Two weeks ago, the Internet was abuzz with news of a network intrusion into a utility's operation and control system that caused months of glitches and the eventual failure of a water pump. Details of the alleged intrusion came from a leaked alert issued earlier in November by Illinois's fusion center, the Illinois Statewide Terrorism and Intelligence Center that is supported by the U.S. Department of Homeland Security. The alert suggested that an intrusion from a Russian Internet address was to blame.
While many media reports touted the attack as potentially the first known intrusion to damage critical infrastructure, the DHS soon refuted details of the initial alert, following an investigation by the Industrial Control Systems Cyber Emergency Response Team (ICS-CERT).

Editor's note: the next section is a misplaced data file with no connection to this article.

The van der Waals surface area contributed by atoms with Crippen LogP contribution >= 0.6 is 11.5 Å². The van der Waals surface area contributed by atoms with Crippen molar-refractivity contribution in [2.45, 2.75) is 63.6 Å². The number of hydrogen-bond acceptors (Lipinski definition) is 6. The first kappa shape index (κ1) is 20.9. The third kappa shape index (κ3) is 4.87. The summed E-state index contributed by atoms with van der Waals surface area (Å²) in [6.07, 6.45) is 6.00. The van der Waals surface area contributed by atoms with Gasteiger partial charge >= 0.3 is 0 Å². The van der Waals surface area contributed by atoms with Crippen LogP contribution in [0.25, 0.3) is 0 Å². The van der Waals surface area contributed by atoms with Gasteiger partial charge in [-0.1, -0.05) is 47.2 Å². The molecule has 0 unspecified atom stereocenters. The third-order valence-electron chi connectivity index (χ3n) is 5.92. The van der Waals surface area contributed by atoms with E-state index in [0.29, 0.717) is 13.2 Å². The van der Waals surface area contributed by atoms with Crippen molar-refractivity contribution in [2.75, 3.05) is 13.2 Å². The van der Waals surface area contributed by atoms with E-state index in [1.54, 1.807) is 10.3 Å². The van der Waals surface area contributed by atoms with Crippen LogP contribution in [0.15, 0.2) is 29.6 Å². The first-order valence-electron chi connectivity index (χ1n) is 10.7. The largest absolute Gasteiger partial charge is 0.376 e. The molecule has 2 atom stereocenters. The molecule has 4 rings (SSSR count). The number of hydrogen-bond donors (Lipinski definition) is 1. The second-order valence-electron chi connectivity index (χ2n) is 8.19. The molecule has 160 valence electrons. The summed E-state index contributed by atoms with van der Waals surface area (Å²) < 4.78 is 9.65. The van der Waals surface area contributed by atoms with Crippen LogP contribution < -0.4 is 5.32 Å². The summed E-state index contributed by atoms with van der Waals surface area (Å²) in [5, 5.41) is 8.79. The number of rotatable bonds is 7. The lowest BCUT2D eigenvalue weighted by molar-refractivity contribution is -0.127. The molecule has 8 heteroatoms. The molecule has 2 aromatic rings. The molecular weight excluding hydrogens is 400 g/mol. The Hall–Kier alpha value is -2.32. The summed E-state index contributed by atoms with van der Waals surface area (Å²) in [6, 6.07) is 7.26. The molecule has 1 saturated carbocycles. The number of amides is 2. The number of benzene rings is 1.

"After detailed analysis of all available data, ICS-CERT and the FBI found no evidence of a cyber intrusion into the SCADA system of the Curran-Gardner Public Water District in Springfield, Illinois," stated a statement (PDF) issued last week.
Supervisory control and data analysis (SCADA) systems are a common industrial control system used by utilities, manufacturers, and other infrastructure providers.
A seemingly unlikely explanation for the diverging accounts emerged late last week: A contractor apparently accessed the system -- by the utility's request -- while vacationing in Russia. The Washington Post first reported the connection between the contractor and the alert. On Wednesday, Wired interviewed the contractor, who supported the assertions that no attack occurred.
A number of questions remain -- such as why the Illinois fusion center and the DHS did not connect the dots before issuing the report -- yet a number of lessons are already apparent.